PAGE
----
…beware the Polar Vortex [part 3]

CANADIANS ARE CONDITIONED to look south.

FACT #1: Ninety per cent of us live within 100 miles of the U.S. border.

FACT #2: It was the fear of annexation by the United States that prompted 19th century leaders to sequester Canada, on the continent, as an independent nation.

FACT #3:  Albertans are presently in the vice of East/West politics, Ottawa blinded by special interest & advocacy groups bent on stopping the flow of prairie petroleum products to markets to the south and off-shore.

It’s no wonder Albertans have paid scant attention to what’s happening on the periphery.

WAY UP NORTH!

baffin-island-sunsetClimate change is real. It’s not going away. And it’s a huge opportunity.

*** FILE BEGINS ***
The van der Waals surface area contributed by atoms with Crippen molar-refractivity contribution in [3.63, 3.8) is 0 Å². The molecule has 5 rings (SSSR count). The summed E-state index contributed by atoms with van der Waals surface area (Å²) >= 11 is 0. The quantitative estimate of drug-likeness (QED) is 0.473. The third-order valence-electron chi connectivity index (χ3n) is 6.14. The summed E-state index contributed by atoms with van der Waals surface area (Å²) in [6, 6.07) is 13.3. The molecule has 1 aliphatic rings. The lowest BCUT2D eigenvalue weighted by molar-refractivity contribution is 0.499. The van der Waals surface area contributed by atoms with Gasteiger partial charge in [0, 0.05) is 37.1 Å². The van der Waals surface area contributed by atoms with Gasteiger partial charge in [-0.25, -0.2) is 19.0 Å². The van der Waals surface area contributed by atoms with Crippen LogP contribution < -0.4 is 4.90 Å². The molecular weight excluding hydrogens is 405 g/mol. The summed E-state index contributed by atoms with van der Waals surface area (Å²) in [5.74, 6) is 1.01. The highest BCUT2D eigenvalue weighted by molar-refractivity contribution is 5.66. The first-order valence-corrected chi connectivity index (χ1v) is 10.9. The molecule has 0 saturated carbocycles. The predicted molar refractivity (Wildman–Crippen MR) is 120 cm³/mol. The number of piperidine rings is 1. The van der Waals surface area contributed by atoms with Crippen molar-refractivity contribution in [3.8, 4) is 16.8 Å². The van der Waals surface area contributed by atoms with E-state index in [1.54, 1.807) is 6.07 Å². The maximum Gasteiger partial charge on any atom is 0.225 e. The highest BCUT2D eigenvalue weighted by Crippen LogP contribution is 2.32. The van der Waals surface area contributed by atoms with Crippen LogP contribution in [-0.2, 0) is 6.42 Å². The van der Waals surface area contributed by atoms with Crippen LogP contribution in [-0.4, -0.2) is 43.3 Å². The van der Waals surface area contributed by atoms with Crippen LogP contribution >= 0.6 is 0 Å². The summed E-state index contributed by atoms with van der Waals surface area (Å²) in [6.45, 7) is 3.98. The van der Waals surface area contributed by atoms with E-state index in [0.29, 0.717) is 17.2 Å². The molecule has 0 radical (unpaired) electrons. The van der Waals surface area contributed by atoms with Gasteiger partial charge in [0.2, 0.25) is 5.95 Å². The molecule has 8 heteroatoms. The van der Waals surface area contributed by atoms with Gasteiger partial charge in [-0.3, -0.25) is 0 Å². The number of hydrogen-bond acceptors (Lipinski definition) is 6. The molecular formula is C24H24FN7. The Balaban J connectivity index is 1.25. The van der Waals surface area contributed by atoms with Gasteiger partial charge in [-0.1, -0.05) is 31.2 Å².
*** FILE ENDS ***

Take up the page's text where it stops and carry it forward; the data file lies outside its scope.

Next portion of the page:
The Wall Street Journal reports Alberta’s Peace River Country as ideal for corn futures. Further north,  sea ice in the Arctic is heating up twice as fast as the rest of the globe, opening up new shipping lanes including the Northwest Passage in Canada’s Arctic, cutting off days of travel between the Atlantic and Pacific. Maersk, the Danish container ship company, is already testing these waters.

Melting sea ice is also triggering a ‘natural resources’ bonanza in the northern frontier. Russia is producing natural gas above the polar circle and Norway has approved several new oil exploration licences in the Barents Sea. 

ALBERTA IS A NORTHERN GATEWAY

A generation ago, the Progressive Conservative government of Premier Peter Lougheed bought Pacific Western Airlines (the forerunner of today’s Westjet) ensuring Edmonton as a major hub for air travel to the Arctic frontier. The aviation link complemented the Alaska Highway, which was “built in fear and haste by the U.S. army in eight months,” in 1942, historian James McGregor writes. Edmonton was also the staging ground for “the Canol Pipeline to fuel the war effort from Norman Wells to Alaska, and the Northwest Staging Route plan of ten all-weather airports.”